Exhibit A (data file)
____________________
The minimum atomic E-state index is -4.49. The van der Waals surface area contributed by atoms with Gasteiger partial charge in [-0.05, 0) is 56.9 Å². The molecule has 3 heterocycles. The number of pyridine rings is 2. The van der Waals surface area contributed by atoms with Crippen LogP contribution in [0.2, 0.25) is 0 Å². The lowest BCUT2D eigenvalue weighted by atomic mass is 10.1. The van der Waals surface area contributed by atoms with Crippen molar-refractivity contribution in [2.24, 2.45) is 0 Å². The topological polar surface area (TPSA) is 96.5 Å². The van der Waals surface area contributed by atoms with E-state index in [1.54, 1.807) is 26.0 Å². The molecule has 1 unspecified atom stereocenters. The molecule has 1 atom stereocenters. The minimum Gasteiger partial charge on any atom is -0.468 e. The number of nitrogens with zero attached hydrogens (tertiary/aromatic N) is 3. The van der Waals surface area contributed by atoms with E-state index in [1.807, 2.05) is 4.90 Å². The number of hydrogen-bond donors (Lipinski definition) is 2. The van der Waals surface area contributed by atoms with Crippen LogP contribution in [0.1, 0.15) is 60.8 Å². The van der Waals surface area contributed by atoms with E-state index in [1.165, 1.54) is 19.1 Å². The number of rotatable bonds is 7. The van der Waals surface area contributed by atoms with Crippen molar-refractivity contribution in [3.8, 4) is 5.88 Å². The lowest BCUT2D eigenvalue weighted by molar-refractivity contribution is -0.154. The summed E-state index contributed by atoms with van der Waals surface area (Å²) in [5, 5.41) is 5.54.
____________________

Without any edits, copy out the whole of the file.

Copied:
The minimum atomic E-state index is -4.49. The van der Waals surface area contributed by atoms with Gasteiger partial charge in [-0.05, 0) is 56.9 Å². The molecule has 3 heterocycles. The number of pyridine rings is 2. The van der Waals surface area contributed by atoms with Crippen LogP contribution in [0.2, 0.25) is 0 Å². The lowest BCUT2D eigenvalue weighted by atomic mass is 10.1. The van der Waals surface area contributed by atoms with Crippen molar-refractivity contribution in [2.24, 2.45) is 0 Å². The topological polar surface area (TPSA) is 96.5 Å². The van der Waals surface area contributed by atoms with E-state index in [1.54, 1.807) is 26.0 Å². The molecule has 1 unspecified atom stereocenters. The molecule has 1 atom stereocenters. The minimum Gasteiger partial charge on any atom is -0.468 e. The number of nitrogens with zero attached hydrogens (tertiary/aromatic N) is 3. The van der Waals surface area contributed by atoms with E-state index in [1.807, 2.05) is 4.90 Å². The number of hydrogen-bond donors (Lipinski definition) is 2. The van der Waals surface area contributed by atoms with Crippen LogP contribution in [0.1, 0.15) is 60.8 Å². The van der Waals surface area contributed by atoms with E-state index in [1.165, 1.54) is 19.1 Å². The number of rotatable bonds is 7. The van der Waals surface area contributed by atoms with Crippen molar-refractivity contribution in [3.8, 4) is 5.88 Å². The lowest BCUT2D eigenvalue weighted by molar-refractivity contribution is -0.154. The summed E-state index contributed by atoms with van der Waals surface area (Å²) in [5, 5.41) is 5.54.